Harvard University got caught in the crosshairs on both points in early 2005,when then-President Lawrence Summers suggested that women might be innately less capable than men of succeeding in science and math careers.
His comments drew attention to Harvard's arts and sciences faculty,where the rate of women receiving tenure had dropped noticeably. Backlash from that staff led to Summers' resignation in June 2006,and one year ago,the university named Drew Gilpin Faust as its first female president.
The Massachusetts Institute of Technology appointed its first female president,Susan Hockfield,in 2004,two years after turning the limelight on its own employment practices and finding discrimination against women.
Gender disparities also persist in collegiate athletic hiring practices,experts say.
Title IX prompted an increase in the number of women's collegiate teams and in the number of female coaches. But men continue to dominate in coaching positions,according to a 2008 survey of National Collegiate Athletic Association member schools that offer women's sports.
This year,four in every five head coaches is male,according to the survey by R. Vivian Acosta and Linda Jean Carpenter,who have conducted the survey for three decades.
Two in five coaches of women's teams are women,a drop from 1972,when women coached 90 percent of female teams.
Opportunities for female players,or the lack thereof,have generated the most public attention,but high-profile lawsuits are shedding more light on the gender breakdown among coaches,said Erin Buzuvis,assistant professor of law at Western New England College School of Law.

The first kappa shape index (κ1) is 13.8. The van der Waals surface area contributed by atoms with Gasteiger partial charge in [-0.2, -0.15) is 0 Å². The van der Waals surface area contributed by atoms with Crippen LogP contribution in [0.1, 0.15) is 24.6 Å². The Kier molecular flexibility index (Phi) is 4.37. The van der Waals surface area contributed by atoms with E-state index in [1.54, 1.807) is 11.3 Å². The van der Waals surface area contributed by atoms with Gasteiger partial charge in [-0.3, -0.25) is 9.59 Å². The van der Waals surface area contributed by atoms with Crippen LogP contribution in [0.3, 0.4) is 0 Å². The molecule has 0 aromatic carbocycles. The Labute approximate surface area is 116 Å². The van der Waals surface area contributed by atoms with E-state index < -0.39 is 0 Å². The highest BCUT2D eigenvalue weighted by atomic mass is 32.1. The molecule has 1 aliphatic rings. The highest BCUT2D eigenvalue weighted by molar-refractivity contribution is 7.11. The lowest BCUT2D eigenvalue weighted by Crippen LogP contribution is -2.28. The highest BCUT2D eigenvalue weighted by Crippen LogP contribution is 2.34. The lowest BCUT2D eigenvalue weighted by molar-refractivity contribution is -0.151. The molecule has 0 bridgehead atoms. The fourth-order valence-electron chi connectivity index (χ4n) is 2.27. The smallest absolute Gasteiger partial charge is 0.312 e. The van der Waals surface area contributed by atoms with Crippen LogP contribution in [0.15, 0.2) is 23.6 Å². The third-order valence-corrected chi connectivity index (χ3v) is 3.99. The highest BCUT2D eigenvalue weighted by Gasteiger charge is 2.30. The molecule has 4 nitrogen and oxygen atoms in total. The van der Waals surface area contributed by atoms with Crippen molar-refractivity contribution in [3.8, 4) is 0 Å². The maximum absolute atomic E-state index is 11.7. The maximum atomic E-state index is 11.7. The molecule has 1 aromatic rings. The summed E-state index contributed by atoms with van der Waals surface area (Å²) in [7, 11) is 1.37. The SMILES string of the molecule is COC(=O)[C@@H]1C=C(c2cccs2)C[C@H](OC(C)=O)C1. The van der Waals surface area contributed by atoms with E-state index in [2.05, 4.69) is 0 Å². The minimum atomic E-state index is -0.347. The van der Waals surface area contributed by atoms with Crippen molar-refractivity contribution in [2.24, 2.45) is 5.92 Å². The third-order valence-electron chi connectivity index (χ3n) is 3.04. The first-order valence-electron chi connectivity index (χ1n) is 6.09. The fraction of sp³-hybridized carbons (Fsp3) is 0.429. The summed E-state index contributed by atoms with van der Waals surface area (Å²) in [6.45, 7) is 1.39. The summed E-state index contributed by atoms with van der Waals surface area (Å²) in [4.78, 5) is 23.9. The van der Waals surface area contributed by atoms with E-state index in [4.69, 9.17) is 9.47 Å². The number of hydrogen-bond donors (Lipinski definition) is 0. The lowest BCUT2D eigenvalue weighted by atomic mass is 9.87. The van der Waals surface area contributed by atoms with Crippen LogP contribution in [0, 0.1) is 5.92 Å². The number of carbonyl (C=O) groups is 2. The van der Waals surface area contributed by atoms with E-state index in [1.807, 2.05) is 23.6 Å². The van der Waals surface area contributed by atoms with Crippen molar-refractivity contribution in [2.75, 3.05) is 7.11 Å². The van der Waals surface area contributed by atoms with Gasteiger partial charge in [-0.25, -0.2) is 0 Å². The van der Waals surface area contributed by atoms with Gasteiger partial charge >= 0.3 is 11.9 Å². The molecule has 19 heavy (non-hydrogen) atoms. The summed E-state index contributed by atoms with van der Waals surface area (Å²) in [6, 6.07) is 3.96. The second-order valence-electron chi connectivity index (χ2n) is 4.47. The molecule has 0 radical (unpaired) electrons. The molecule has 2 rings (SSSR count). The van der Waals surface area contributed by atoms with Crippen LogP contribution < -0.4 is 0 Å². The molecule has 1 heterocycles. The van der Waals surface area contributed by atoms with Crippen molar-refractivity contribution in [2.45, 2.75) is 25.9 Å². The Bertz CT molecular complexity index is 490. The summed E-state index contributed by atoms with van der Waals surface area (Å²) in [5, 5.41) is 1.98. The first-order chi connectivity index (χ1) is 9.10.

Buzuvis co-writes a weblog about Title IX and athletics and said she and her colleagues have followed about a dozen lawsuits filed by female coaches over alleged retaliatory action and Title IX enforcement.
The most recent case involves Florida Gulf Coast University and Jaye Flood,its most successful volleyball coach. Flood filed a federal lawsuit in January alleging sex discrimination and retaliation by FGCU. The school fired her a week later after concluding she'd had an inappropriate relationship with a student,Florida newspapers reported.
The case echoes the themes of allegations in other places,such as Fresno State University and the University of Nevada-Reno.
Skeptics question whether such cases are representative of the overall atmosphere in collegiate athletics. Buzuvis' answer is an emphatic yes.
“There's still a very strong old boys club that operates in those realms,and that affects women both in getting hired and the conditions of employment that are conducive to continued employment,” she said.
Sandler,the longtime gender equity proponent,said it's the remnants of that club in academics and athletics that have kept her away from the full-time teaching career to which she had aspired. Instead,weeks from her 80th birthday,she's still giving speeches and consulting as a senior scholar at the Women's Research and Education Institute in Washington,fighting the Title IX fight that she expected to end decades ago.
“If anyone had told me in 35 years I would be working on Title IX,I would have been absolutely astonished,” she said. “I really was naïve. I thought in one or two years,we might fix everything.”